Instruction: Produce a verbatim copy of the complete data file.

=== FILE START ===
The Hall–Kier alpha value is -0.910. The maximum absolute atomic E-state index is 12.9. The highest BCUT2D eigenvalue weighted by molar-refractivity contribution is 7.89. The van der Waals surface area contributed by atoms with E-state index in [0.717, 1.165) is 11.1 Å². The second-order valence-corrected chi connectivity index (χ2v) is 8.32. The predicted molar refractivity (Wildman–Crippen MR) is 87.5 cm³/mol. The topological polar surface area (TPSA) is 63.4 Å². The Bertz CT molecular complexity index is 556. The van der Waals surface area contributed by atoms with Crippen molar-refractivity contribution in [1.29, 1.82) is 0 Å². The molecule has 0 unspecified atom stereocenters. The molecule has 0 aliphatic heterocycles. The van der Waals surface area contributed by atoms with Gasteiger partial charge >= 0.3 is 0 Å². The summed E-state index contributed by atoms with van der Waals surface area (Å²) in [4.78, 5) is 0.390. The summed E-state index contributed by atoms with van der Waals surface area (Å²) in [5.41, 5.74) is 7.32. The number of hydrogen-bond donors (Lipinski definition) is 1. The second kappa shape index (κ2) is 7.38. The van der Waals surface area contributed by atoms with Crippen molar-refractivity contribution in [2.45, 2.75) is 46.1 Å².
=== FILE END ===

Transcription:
The Hall–Kier alpha value is -0.910. The maximum absolute atomic E-state index is 12.9. The highest BCUT2D eigenvalue weighted by molar-refractivity contribution is 7.89. The van der Waals surface area contributed by atoms with E-state index in [0.717, 1.165) is 11.1 Å². The second-order valence-corrected chi connectivity index (χ2v) is 8.32. The predicted molar refractivity (Wildman–Crippen MR) is 87.5 cm³/mol. The topological polar surface area (TPSA) is 63.4 Å². The Bertz CT molecular complexity index is 556. The van der Waals surface area contributed by atoms with Crippen molar-refractivity contribution in [1.29, 1.82) is 0 Å². The molecule has 0 unspecified atom stereocenters. The molecule has 0 aliphatic heterocycles. The van der Waals surface area contributed by atoms with Gasteiger partial charge >= 0.3 is 0 Å². The summed E-state index contributed by atoms with van der Waals surface area (Å²) in [4.78, 5) is 0.390. The summed E-state index contributed by atoms with van der Waals surface area (Å²) in [5.41, 5.74) is 7.32. The number of hydrogen-bond donors (Lipinski definition) is 1. The second kappa shape index (κ2) is 7.38. The van der Waals surface area contributed by atoms with Crippen molar-refractivity contribution in [2.45, 2.75) is 46.1 Å².